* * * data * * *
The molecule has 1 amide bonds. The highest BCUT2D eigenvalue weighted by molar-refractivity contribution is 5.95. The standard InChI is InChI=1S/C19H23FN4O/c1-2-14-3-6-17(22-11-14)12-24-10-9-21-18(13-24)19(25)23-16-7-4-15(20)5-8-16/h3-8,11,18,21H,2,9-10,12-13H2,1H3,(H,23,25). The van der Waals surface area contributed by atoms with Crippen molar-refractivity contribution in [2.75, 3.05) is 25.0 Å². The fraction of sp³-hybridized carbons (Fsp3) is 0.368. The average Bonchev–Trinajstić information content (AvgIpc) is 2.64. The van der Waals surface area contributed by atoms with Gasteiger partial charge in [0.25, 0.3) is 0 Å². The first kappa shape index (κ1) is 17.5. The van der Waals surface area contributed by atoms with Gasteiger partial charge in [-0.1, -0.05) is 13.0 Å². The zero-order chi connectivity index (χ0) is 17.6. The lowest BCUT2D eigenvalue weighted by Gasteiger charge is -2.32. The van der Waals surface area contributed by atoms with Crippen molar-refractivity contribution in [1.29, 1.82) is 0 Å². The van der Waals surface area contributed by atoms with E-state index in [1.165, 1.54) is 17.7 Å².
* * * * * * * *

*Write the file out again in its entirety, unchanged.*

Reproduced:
The molecule has 1 amide bonds. The highest BCUT2D eigenvalue weighted by molar-refractivity contribution is 5.95. The standard InChI is InChI=1S/C19H23FN4O/c1-2-14-3-6-17(22-11-14)12-24-10-9-21-18(13-24)19(25)23-16-7-4-15(20)5-8-16/h3-8,11,18,21H,2,9-10,12-13H2,1H3,(H,23,25). The van der Waals surface area contributed by atoms with Crippen molar-refractivity contribution in [2.75, 3.05) is 25.0 Å². The fraction of sp³-hybridized carbons (Fsp3) is 0.368. The average Bonchev–Trinajstić information content (AvgIpc) is 2.64. The van der Waals surface area contributed by atoms with Gasteiger partial charge in [0.25, 0.3) is 0 Å². The first kappa shape index (κ1) is 17.5. The van der Waals surface area contributed by atoms with Gasteiger partial charge in [-0.1, -0.05) is 13.0 Å². The zero-order chi connectivity index (χ0) is 17.6. The lowest BCUT2D eigenvalue weighted by Gasteiger charge is -2.32. The van der Waals surface area contributed by atoms with Crippen molar-refractivity contribution in [1.29, 1.82) is 0 Å². The van der Waals surface area contributed by atoms with E-state index in [1.165, 1.54) is 17.7 Å².